Woodingdean House

Photo:Woodingdean House, date unknown but probably 1950s

Woodingdean House, date unknown but probably 1950s

From the private collection of Jennifer Drury: click on the imgage to open a large version in a new window.

Photo:Woodingdean Farm buildings in the foreground, Woodingdean House in the background. All this area now covered with housing development. Click on image to open a large version in a new window.

Woodingdean Farm buildings in the foreground, Woodingdean House in the background. All this area now covered with housing development. Click on image to open a large version in a new window.

From the private collection of Jennifer Drury: click on the imgage to open a large version in a new window.

Georgian mansion built c1830

By Jennifer Drury

Built circa 1830

Woodingdean House was a large Georgian mansion situated in what is now Ovingdean Close, Ovingdean. The house was probably built around 1830; it certainly existed in 1839 as it is on the 1839 Tithe map. Woodingdean House was originally in Rottingdean parish until it was transferred to Ovingdean parish in 1952.

Originally Woodendean House

Sir Thomas Barrett-Lennard bought the property in 1888 and lived there until 1919. Originally the house was called Woodendean House, but it was changed, probably by Barrett-Lennard, and the ‘en’ substituted by ‘ing’. Miss Laura Hollands who was born in Ovingdean in 1911, remembers that as a child she often met Mr. Lennard walking over the fields near where she lived. She remembers opening the gate for him and getting a sixpence for her trouble. Mr Lennard and his family lived in Woodingdean House until 1919.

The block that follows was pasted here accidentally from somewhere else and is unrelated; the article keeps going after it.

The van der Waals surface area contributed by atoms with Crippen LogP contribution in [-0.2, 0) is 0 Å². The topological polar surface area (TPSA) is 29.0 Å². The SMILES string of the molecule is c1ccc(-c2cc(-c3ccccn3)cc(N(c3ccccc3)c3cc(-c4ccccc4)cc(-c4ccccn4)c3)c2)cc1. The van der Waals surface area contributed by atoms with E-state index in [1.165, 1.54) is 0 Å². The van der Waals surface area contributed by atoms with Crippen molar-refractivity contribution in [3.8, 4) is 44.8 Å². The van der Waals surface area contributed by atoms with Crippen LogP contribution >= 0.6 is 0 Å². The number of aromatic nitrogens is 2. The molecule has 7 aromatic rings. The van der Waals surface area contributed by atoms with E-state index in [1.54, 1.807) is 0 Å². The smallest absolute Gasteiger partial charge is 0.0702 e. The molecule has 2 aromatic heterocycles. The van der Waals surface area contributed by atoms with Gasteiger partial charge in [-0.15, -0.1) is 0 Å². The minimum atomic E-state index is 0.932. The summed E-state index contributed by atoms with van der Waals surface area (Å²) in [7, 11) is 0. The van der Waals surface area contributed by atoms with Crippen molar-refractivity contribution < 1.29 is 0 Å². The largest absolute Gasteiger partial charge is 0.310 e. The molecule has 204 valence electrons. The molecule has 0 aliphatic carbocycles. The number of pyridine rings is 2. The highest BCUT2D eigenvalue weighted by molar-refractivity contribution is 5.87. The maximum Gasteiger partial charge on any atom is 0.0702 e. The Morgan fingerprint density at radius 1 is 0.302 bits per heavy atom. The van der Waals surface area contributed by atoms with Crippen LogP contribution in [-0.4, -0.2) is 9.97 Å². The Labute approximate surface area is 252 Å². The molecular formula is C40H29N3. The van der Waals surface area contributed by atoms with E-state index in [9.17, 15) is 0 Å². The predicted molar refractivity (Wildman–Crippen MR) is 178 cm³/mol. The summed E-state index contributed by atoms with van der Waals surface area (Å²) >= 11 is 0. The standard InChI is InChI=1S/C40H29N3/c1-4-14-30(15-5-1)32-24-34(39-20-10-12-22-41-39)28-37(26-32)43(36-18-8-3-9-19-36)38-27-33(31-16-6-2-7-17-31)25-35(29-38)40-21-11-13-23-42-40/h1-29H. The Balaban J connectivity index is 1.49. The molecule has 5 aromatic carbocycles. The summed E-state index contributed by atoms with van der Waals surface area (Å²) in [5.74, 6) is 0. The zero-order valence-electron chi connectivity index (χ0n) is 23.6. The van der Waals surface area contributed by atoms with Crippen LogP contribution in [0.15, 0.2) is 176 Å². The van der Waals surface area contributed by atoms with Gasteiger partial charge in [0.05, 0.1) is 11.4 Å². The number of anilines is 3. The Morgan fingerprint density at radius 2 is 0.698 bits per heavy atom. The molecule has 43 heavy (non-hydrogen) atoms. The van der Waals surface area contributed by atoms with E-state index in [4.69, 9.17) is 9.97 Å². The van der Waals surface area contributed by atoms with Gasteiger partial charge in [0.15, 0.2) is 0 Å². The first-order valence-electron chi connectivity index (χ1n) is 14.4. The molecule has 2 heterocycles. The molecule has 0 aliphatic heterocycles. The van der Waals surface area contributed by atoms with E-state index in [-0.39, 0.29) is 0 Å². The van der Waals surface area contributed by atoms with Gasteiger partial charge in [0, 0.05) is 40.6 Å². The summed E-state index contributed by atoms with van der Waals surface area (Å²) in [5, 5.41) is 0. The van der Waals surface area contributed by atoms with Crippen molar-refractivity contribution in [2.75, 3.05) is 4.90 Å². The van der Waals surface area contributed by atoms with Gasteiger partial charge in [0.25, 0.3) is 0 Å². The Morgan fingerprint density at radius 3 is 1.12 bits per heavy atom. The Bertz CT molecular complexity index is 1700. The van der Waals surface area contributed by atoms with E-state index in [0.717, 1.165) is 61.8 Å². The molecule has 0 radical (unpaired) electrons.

Richest woman in Brighton

William A. Cowley, whose family farmed at Ovingdean from 1877 until 1945, bought Woodingdean House in 1919, and lived there until 1929. The house was then sold to a rather colourful character, Violet Van der Elst, known as 'the richest woman in Brighton', who owned the house for the next ten years.  She was reputed to have fifteen servants and three Rolls Royce motors cars. Well known in Brighton as an eccentric, Mrs van der Elst led a campaign for the abolishment of capital punishment.

Demolished c1965

In 1939 until 1945 the house was owned by T.H. Sargeant - better known as Max Miller.  The 'Cheeky Chappy' actually very cheekily changed its name to Woodland Grange, it certainly was not a Grange, but maybe Max thought the new title made it sound more grand. From 1945 the house was owned by a Mr. Vanderborght. He died in 1962 having sold part of his grounds for a housing development.  In 1965 his executors sold the rest of the land and the house was demolished. Ovingdean Close and the houses nearby on Ovingdean Road were built between 1958 and 1966.

Reminiscence of Woodingdean House

Jennifer Phillips of Field End, Ovingdean, remembers Woodingdean House

"As children we would play in the grounds of Woodingdean House; they had a disused swimming pool in the grounds.  In the garden there was a long low cowshed which was turned into a bungalow.  It obviously had at one time been a very grand house.  The garden was totally unkempt except for one thing - in the front there was a huge lawn and an absolutely enormous conker tree - the remnants of this tree are still there.  Every Spring on the lawn there was a thick carpet of double daffodils - they were just amazing.  When they eventually built Ovingdean Close on the site, there wasn't one daffodil that ever came through anybody's garden - I always looked".

This page was added on 04/08/2012.
Comments about this page

 I grew up in Woodingdean (born 1943.)  I remember the old house well. As young lads that whole area between Woodingdean, Ovingdean and Rottingdean was our playground, but I never knew that over the years so many interesting characters resided there including of course "Max Miller" the Cheeky Chappy.  It's a shame "Woodendean House" had to go!  I suppose that's progress? But at least the old house and grounds were redeveloped as a a very pleasant residential area and named Ovingdean Close. It would be nice to think that tucked away in some of the gardens just a few of Jennifer`s daffodils survived. I seem to recall Longhill School being built in the early 1960s around the same time as Ovingdean Close. Let's hope this very attractive area remains the same in the foreseeable future.          

By Chris Wrapson (20/02/2015)

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